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USS Cole (DDG-67)

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USS Cole on 14 September 2000
United States
NamesakeDarrell S. Cole
Ordered16 January 1991
BuilderIngalls Shipbuilding
Laid down28 February 1994
Launched10 February 1995
Commissioned8 June 1996
  • Gloria Merces Virtutis
  • (Glory is the Reward of Valor)
Nickname(s)Determined Warrior[1]
Honors and
See Awards
Statusin active service
General characteristics
Class and typeArleigh Burke-class destroyer
  • Light: approx. 6,800 long tons (6,900 t)
  • Full: approx. 8,900 long tons (9,000 t)
Length505 ft (154 m)
Beam59 ft (18 m)
Draft31 ft (9.4 m)
Propulsion2 × shafts
SpeedIn excess of 30 kn (56 km/h; 35 mph)
Range4,400 nmi (8,100 km; 5,100 mi) at 20 kn (37 km/h; 23 mph)
ComplementArleigh Burke-class destroyer complement
Sensors and
processing systems
Electronic warfare
& decoys
Aircraft carried1 × Sikorsky MH-60R

USS Cole (DDG-67) is an Arleigh Burke-class Aegis-equipped guided missile destroyer home-ported in Naval Station Norfolk, Virginia. Cole is named in honor of Marine Sergeant Darrell S. Cole, a machine-gunner killed in action on Iwo Jima on 19 February 1945, during World War II. Cole is one of 62 authorized Arleigh Burke-class guided missile destroyers, and one of 21 members of the Flight I-class that used the 5 in(127 mm)/54 caliber gun mounts found on the earliest of the Arleigh Burke-class destroyers. The ship was built by Ingalls Shipbuilding and was delivered to the Navy on 11 March 1996.

On 12 October 2000, Cole was bombed in a suicide attack carried out by the terrorist organization al-Qaeda in the Yemeni port of Aden, killing 17 sailors, injuring 39 others, and damaging the ship.[5] On 29 November 2003, Cole engaged in her first overseas deployment after the bombing and subsequently returned to her home port of Norfolk, Virginia, on 27 May 2004 without incident.

Service history[edit]

Cole in April 2002

Cole was launched on 10 February 1995 and commissioned on 8 June 1996 in Port Everglades, Florida.[6] Cole was in continual service for the United States Navy for several years after being commissioned, but an al-Qaeda terrorist attack in 2000, allegedly plotted by Khalid Sheikh Mohammed, heavily damaged the ship, requiring extensive repairs, although still capable of eventually returning to service.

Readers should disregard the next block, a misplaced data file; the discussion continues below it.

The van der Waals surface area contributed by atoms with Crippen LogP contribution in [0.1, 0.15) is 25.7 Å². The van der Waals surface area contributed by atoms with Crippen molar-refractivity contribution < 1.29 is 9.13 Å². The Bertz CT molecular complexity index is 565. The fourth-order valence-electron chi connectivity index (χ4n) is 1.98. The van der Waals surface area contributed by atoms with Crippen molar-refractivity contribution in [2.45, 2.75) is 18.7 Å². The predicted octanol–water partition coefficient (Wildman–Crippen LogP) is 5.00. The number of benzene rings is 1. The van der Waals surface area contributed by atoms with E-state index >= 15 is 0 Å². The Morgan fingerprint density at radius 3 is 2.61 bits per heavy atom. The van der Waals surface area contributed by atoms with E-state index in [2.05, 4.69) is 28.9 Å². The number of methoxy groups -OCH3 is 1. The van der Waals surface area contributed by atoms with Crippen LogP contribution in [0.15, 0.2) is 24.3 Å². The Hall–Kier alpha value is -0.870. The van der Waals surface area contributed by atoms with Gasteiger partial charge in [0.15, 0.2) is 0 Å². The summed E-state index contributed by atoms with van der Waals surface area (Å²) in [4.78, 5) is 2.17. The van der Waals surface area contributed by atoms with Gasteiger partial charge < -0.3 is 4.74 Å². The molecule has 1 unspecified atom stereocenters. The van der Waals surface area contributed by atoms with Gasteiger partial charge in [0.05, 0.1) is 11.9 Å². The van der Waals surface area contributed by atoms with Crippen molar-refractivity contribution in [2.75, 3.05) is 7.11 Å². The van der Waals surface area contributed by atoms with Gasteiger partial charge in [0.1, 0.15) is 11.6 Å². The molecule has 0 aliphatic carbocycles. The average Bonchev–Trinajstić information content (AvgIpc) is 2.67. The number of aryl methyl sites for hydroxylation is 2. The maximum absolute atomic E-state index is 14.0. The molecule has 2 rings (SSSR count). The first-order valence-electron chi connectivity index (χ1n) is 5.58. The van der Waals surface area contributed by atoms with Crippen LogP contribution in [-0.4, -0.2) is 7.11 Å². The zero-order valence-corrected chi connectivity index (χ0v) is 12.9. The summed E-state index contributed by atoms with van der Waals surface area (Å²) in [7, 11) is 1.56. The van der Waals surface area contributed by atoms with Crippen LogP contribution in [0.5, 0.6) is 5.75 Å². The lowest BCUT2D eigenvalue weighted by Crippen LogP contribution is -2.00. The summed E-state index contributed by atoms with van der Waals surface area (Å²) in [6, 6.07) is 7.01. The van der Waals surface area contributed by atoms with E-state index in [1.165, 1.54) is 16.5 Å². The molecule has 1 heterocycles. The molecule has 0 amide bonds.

Cole spent the first seven months of 2000 completing the intermediate and advanced portions of the Inter-Deployment Training Cycle.[7] From 7 March to 7 April, Cole participated in Composite Training Unit Exercise (COMPTUEX) 00-2 as part of Cruiser-Destroyer Group 2, led by the aircraft carrier George Washington, operating within the Gulf of Mexico operating areas. Cole was the only unit not 'damaged' during the exercise. From 9 to 22 May, Cole participated in Joint Task Force Exercise 00-2 with the battle group, operating within the Cherry Point and Virginia Capes operating areas. On 8 August 2000, Cole departed on deployment, spending much time in the Mediterranean and Adriatic.

Al-Qaeda attack[edit]

Cole being carried by MV Blue Marlin

On 12 October 2000, while at anchor in Aden for refueling, Cole was attacked by Al-Qaeda suicide bombers, who sailed a small boat near the destroyer and detonated explosive charges.[5] The blast created a hole in the port side of the ship about 40 feet (12 m) in diameter, killing 17 crew members and injuring 39.[8] The ship was under the command of Commander Kirk Lippold.

Eleven seriously injured sailors — two women and nine men — were evacuated to various hospitals in Aden by French Air Force Transall C-160 airplanes from the French Forces of Djibouti. French forces were mobilized to treat the wounded. Afterward, a USAF McDonnell Douglas C-9 evacuated them.